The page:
Louisville coach Scott Satterfield wasn’t scheduled to speak with the media on Monday, but the head man had something to say, so the decks were cleared. Satterfield has watched events unfold in college football all weekend. He had seen initial reports that the Big Ten may already have voted to cancel its college football season this fall.
And he had been dealing with players concerned with the reports, and what those reports meant for them.
He was frustrated, and came ready to try to talk sense, as he sees it, to the powers that be, and in the public.
He criticized the leadership of Power 5 conferences that appears to be ready to balk at a season after spending much of the spring making plans and committing to a season with an actual schedule just a week or two ago.
And he’s confused at what has changed the conversation. I know because I asked him if he had any insight into what may have prompted all the cancellation talk in the past few days – beyond the Mid-American Conference making a decision to forgo football in the fall, which has zero impact on the Power 5 conferences.
“I don’t,” Satterfield said. “. . . It’s lack of leadership. And, you know, how do you put a plan together for months? We all were in our houses for three months. Plenty of time to put a plan together. And when you put a plan together, then you work your plan. So, you plan your work, and you work your plan. That’s what we do as football coaches, that’s what we do as leaders. Well, you have lack of leaders, then you plan it out and then you say, ‘Oh well, we can’t do that we got to just shut the whole thing down.’ That’s a lack of leadership, in my opinion.”
What it amounts to, Satterfield said, is jerking around players who came to campus and put their trust in a protocol, only to be threatened with pulling the plug on a season even though they followed it.
“That’s the frustrating part,” Satterfield said. “We’re playing with these 18-22-year-olds’ minds by some of these leagues doing these things, this yo-yo, saying we’re going to do one thing one day and two days later tell them we’re going to do this right here. That’s not leadership. We had months to plan out how we’re going to come back, how we’re going to do this, and we’ve been doing it.”
But he wasn’t finished.
“All of a sudden, we get negative talk coming in here this weekend, and again, it’s hurtful, actually,” Satterfield said. “It really is. We had players crying this morning in our meetings. They’re crying, because they want to play. ‘Coach, we’ve done everything we’re supposed to do. What’s this talk about these leagues? What’s that going to do to us?’ And other people don’t have to see that. We’re dealing with this on a daily basis, and we have to tell this senior that, I don’t know, right now we’re moving forward.”
In the end, Satterfield said that to play football is to assume risk. From Day One. And the virus presents a different kind of risk, and one that no one fully understands, but that for the age group that football players make up, the risk is minimal compared to other groups.
Satterfield said moving the season to spring brings its own set of problems, and added that there’s no guarantee the virus will be any less of a problem in the spring – or moving forward at all.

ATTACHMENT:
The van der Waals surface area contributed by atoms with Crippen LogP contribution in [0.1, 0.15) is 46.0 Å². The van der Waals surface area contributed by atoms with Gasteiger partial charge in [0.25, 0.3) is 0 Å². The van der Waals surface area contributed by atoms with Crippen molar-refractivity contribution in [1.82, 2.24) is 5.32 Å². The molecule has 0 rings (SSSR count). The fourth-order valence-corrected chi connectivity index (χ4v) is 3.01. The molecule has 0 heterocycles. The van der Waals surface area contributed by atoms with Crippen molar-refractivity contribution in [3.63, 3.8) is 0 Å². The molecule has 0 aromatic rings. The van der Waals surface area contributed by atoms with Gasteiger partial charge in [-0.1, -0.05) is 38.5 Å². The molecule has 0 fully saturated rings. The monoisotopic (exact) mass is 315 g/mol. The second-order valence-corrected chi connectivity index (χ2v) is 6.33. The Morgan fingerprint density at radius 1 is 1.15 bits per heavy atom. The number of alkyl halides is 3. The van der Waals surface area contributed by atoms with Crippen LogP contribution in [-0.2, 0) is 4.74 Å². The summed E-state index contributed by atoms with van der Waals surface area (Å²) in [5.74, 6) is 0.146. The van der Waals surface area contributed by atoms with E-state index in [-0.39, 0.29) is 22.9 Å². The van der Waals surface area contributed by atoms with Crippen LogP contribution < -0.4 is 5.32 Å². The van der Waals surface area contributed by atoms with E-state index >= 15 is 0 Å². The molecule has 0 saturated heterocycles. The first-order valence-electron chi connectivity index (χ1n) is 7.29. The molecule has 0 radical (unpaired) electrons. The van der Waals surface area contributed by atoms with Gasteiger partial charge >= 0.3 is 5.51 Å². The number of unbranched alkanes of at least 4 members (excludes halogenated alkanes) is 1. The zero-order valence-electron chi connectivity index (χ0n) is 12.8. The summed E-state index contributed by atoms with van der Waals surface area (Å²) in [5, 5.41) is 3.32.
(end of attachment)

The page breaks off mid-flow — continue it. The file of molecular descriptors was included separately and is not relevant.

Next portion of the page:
“We don’t know how long we’re going to have to live with this virus,” he said. “I would anticipate for probably the rest of our lives. We’re going to have to deal with it, we’re going to have to maneuver. We got to do some protocols and some different things that we didn’t in the past. And that’s what we’re doing. And we’re moving forward with it. And so, you know, when we told our players, ‘Man listen, if you don’t feel comfortable, f you have an underlying health deal, and our staff, if there’s something that you have you don’t feel comfortable, don’t come here. We’ll still pay for your scholarship. We’ll still take care of you. But, if you don’t feel good about being here, don’t be here – go home.’ And so our guys want to be here. Our guys want to want to coach. Our guys want to play. And so we’re maneuvering through it.”
Satterfield said he’s in frequent communication with athletics director Vince Tyra, and that his indications are that the ACC is moving forward.
“We have a great relationship,” Satterfield said. “Again, we’re all tied to this thing together and we have constant communication. And as I said earlier, the latest I’ve heard this morning is that the ACC is moving forward, no matter what any other conference does, Big Ten, Pac-12, we’re moving forward. And it’s because of the advice we’re getting from our Medical Advisory Board. They’re saying that we’re OK to keep pushing forward. Our presidents are OK to push forward. And that’s what we’re going to do until we hear otherwise.”
Satterfield said Monday was a light practice for the program. And he said he’s had discussions with his players about the “We want to play,” movement and other issues where players have come together to advocate for change.
“We all know the power that the players have,” Satterfield said. “Their voice has really, in the last, I want to say four or five years and we all know this year, it has really come out strong with a lot of things that they want to try to get out there on the table, and a lot of them are great things. If they do want to play, I think now’s the time to put it out there, when you know these presidents and leadership groups are making decisions about them in their future. And, so, again, I’ve always supported our guys. If they feel strongly about something they need express their views. And, one of the things we met yesterday with our leadership group and, ‘Coach we want to play, what do we need to do and well, you know, try to get the word out there?’ I didn’t even realize that nationally that was kind of gaining momentum anyway. And then they kind of just jumped on that and kind of joined in that movement of we want to play. And I encourage it. “